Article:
BT could be forced to stop charging for unused landlines


The government has dealt another blow to BT’s business model with an announcement that it and other telcos could be banned from charging customers for unwanted landlines when they sign up for broadband services.

Culture Secretary Ed Vaizey has reportedly asked BT, Virgin, Sky, and TalkTalk to attend a meeting in Whitehall over the next few weeks to discuss the situation. He described charging customers for unused landlines as an “analogue billing system in a digital world”.

“People should pay for what they use,” Vaizey is reported as saying in the Telegraph. “If the companies come up with a different pricing structure, that is fine, as long as they can see what they are paying for. Some people want to get rid of their landline entirely and [just]pay for their broadband.”

The government says that 20 per cent of landlines are unused, even though all customers are obliged to pay a monthly charge. However, the situation is actually far worse than that and has a strong generational element: only two per cent of teenagers use landlines, according to a recent pan-European survey.

It is also known that BT sees landlines as direct sales channels into customers’ homes and offices. (A BT sales executive once told UCInsight that this reporter’s landline was theirs to use as they wished, rather than his private phone number.)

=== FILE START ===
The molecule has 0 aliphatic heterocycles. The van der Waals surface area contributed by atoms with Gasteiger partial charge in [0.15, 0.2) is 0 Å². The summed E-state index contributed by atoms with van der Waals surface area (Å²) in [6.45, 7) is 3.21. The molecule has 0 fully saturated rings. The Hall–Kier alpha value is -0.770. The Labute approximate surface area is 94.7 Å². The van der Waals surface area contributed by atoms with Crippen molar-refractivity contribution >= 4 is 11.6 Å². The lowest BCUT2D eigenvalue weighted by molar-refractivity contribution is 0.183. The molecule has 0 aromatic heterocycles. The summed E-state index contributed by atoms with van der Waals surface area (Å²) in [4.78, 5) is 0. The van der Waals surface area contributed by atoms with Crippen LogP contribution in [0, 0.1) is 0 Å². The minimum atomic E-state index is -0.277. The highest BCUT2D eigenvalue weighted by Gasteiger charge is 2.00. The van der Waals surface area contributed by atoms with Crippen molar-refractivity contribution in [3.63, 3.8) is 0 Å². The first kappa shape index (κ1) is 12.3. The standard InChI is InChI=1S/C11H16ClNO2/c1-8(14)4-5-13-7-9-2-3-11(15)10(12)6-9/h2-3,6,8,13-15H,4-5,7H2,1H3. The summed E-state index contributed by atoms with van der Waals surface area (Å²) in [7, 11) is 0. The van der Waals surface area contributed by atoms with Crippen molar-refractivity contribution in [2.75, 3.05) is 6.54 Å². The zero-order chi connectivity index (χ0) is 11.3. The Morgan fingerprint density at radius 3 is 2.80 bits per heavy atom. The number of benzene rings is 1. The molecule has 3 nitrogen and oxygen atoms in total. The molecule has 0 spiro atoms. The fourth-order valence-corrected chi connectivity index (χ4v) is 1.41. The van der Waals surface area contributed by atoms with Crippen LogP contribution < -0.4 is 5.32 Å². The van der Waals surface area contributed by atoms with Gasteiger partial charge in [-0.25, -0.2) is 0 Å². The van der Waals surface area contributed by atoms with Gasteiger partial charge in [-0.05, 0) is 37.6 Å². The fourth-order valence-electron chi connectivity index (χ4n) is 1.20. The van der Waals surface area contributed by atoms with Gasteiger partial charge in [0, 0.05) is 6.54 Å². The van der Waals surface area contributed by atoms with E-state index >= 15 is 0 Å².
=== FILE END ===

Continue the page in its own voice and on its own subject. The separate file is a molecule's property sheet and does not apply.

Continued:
The move has been welcomed by MP Grant Shapps, head of the British Infrastructure Group, which recently published a report, ‘Broadbad’, calling for the breakup of BT and Openreach for the good of the UK’s economy and digital progress.

Shapps said, “We have a long way to go to get true transparency in the cost of internet connections, but it’s good to see the government pushing in the right direction.”

A detailed UCInsight report on the UK’s failing broadband network is available here.

Also see:

BT and Openreach escape breakup.
BT outage affects millions of customers.

About Author

Chris Middleton

Chris Middleton is a widely respected business and technology journalist, author, and magazine editor. In recent years he has been Editor of Computing (where he remains Consulting Editor); co-founder and Managing Editor of Professional Outsourcing – a magazine he developed from scratch and grew to be the leading magazine in its field; Editor of CBR in its most successful year; and co-founder and launch Editor of Today, he is co-Director of EastwoodMiddleton Publishing, and founder, designer, and Editor in Chief of Strategist magazine (UK), the boardroom magazine that provides strategic insight for business leaders, and of its mobile-first digital edition at He is also co-founding Editor of Child Internet Safety magazine, and a contributing Editor of Over the years Chris has also written for, among many others, The Guardian, The Times, the BBC, and Computer Weekly. He is the author of several successful books on digital media, and a commissioning editor of more than 50 books.